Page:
Olathe EC Chat
Aren't you constantly wondering what i'm doing in the other half of my job? well, don't worry. It applies to you - so here are your updates. (you can stop holding your breath now)
- This month - I am finishing up the May and June Birthdays. Make sure you get the evals started and finished so we aren't stuck with a surprise. Plus, you never know if another one may come along as well.
- You are all aware that you are supposed to upload the release of information and initial referral for ITS kids to your IEPs. From this point on - I will upload those for you, as I receive them in pdf format - and it saves you the step of getting it scanned. Please be sure to CHECK your IEPs before turning them in though, as I move through the transition of starting that process.
- I'm going through the list from ITS now that gives all the kids coming to us in the future. That will give an idea on how many more kids to place on eval this school year.
This time of year, with nerves and annoyance at a high - keeping our composure is often a difficult task. What comes with loss of composure is that empathy will go right out the window. Empathy is so imperative in the process of teaching, so that we are better able to 'deal' with stress and 'deal' with the behaviors of the kids. Below are 2 of the 5 prime principles of empathy. Principle #1 is what I work on ALL THE TIME, particularly when my limbic system is on rapid fire.
Principle #1: The moment is at it is.
Think how often you believe things should be different. Have you heard yourself say these phrases:
- “This should ever have happened,”
- “What should you be doing,” or
- “I can’t believe you are acting this way.”
Statements like these program your brain to be resistant. Consider instead using the power of acceptance:
“This moment is as it is.”
Only when you accept the moment that exists can you offer empathy to others. This allows you to stay relaxed enough to take the other person’s perspective. When you resist what is, you become so enmeshed in your own perspective that no other perspectives seem to matter. Resistance to “what is” prevents empathy because it prevents us from being able to see another’s point of view.
Resistance to 'what is', also keeps you stuck in a place where you are unable to give empathy to yourself. That is, looking at the giant pile of papers and knowing that you CAN and WILL get it done. Knowing that you CAN handle it. You stay stuck in the emotional state, thus a constant state of victim-hood.
Principle #2: Resisting the moment as it is creates upset.
Upset prevents you from giving empathy to others. When a child becomes upset, he is resisting the moment as it is.
For example, the child in the class wants to continue playing with blocks when it is time to clean up. Our hope is that the child will accept the situation (time to clean up!) and be cooperative. To help the child we must offer acceptance. This acceptance comes in the form of empathy. If we were to resist the moment, we might think, “He should listen the first time I tell him to clean up.” By focusing on what should be as opposed to what is we are negating the moment, just like the child who wants to continue playing. If we offer resistance to the moment, we increase the possibility that the child will offer resistance in return.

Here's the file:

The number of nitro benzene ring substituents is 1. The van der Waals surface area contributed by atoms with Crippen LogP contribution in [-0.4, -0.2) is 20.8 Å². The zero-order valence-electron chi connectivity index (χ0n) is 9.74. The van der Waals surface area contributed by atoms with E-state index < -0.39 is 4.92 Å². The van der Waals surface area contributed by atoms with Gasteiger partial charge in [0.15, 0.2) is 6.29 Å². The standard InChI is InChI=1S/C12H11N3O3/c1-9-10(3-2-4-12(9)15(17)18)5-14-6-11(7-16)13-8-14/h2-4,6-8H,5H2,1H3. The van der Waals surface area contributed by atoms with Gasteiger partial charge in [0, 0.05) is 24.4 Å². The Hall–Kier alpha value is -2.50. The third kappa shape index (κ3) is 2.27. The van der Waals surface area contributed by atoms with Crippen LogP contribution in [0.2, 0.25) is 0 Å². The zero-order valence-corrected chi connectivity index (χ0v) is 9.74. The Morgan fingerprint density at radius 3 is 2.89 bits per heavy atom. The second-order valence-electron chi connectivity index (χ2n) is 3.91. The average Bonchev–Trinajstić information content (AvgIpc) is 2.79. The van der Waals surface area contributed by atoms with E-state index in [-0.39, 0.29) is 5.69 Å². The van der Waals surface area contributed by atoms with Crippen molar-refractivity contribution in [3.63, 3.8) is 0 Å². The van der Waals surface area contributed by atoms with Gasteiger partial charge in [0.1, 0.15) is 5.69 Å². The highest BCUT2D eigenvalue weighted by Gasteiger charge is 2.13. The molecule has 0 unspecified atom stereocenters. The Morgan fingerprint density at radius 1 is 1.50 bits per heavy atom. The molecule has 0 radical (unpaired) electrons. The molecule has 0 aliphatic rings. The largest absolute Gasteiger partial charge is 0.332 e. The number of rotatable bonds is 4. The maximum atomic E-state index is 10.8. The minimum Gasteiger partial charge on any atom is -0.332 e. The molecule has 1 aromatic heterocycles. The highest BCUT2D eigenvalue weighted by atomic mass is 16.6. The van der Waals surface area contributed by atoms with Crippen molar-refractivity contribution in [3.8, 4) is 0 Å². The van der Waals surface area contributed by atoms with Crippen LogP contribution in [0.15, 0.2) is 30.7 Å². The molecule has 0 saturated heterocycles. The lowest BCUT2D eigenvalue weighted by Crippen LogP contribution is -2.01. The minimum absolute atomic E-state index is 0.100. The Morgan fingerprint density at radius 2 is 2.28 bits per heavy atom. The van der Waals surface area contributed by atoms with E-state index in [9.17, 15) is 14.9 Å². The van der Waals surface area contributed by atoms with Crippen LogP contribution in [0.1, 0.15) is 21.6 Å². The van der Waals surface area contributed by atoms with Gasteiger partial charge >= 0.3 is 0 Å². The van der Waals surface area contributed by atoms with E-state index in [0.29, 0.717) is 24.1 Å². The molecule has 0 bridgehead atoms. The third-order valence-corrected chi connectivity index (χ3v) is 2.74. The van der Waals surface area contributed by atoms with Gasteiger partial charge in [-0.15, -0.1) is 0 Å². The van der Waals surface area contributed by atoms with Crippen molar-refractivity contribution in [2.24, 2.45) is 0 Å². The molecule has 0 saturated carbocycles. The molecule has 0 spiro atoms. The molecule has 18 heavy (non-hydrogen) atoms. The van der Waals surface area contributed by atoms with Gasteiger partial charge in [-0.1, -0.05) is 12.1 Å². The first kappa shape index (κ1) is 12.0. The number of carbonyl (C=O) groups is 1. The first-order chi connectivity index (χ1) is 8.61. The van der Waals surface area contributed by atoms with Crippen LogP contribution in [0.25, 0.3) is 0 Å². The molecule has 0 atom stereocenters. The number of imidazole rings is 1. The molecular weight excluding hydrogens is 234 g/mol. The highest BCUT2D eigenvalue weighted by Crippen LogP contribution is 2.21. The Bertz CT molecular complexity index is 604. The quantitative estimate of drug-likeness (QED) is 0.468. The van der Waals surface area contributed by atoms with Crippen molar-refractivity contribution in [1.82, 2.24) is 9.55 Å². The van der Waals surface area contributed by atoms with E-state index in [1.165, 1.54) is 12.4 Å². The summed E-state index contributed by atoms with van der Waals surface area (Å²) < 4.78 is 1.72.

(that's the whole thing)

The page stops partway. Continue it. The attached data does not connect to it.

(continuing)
HOWEVER - If we offer acceptance, we are increasing the likelihood of obtaining
acceptance in return. This is done through the use of A.C.T.
A - Acknowledge the child's feelings, wishes, and wants
C - Communicate the limit in terms of safety
T - Target Acceptable behavior.
"You wanted to keep playing. We are cleaning up so that the classroom is ready for us to play next time. Do you want to put away the big blocks first, or the little ones?"
Principle #3: Empathy is the heart of emotional intelligence.
The desire to be understood is a powerful human motivator. It is truly one of our basic survival needs, right up there with food and water. Violence has its roots in lack of empathy. Without empathy we will destroy one another.
With empathy we create a oneness where attack is impossible. When others understand us, we can understand ourselves. Empathy is understanding what another person feels and having insight into their thoughts and actions. When you empathize with children, they realize you care about their ideas and feelings. True empathy demands that you listen to children’s feelings and thoughts without needing to change them.
A key Conscious Discipline notion is this: How you respond to your child’s upset teaches her how to respond to the upset of others.
So here's the deal. There is a LOT to get done before the end of the school year. Lots of kids are needing evaluations. Lots of people are needing paperwork, and oh crap, there are all those outcomes.
Say this with me. It is what it is.
We can spend our energy focusing on all that needs to get done, and complaining and fixating that there isn't enough time, and that there are too many kids, and that their needs are severe. All of that is true. Completely. But - constant complaints don't FIX that. Coming to the standpoint of realizing that the moment is as it is, is freeing. You then can see that you have a lot to get done, but it'll get done. You are able to then compartmentalize the tasks, plan them, and use your executive state as it's meant to be used. Staying in the emotional state and griping and complaining constantly is like using a stationary bike to go get the groceries. You can keep pedaling, but you aren't going anywhere.
That being said - YES - we need to vent. There is nothing wrong with that. Venting, giving a barbaric yelp, whatever is needed is cathartic, and it's helpful. But - after that is over, it's time to realize that it is what it is, but I can handle it, and move forward.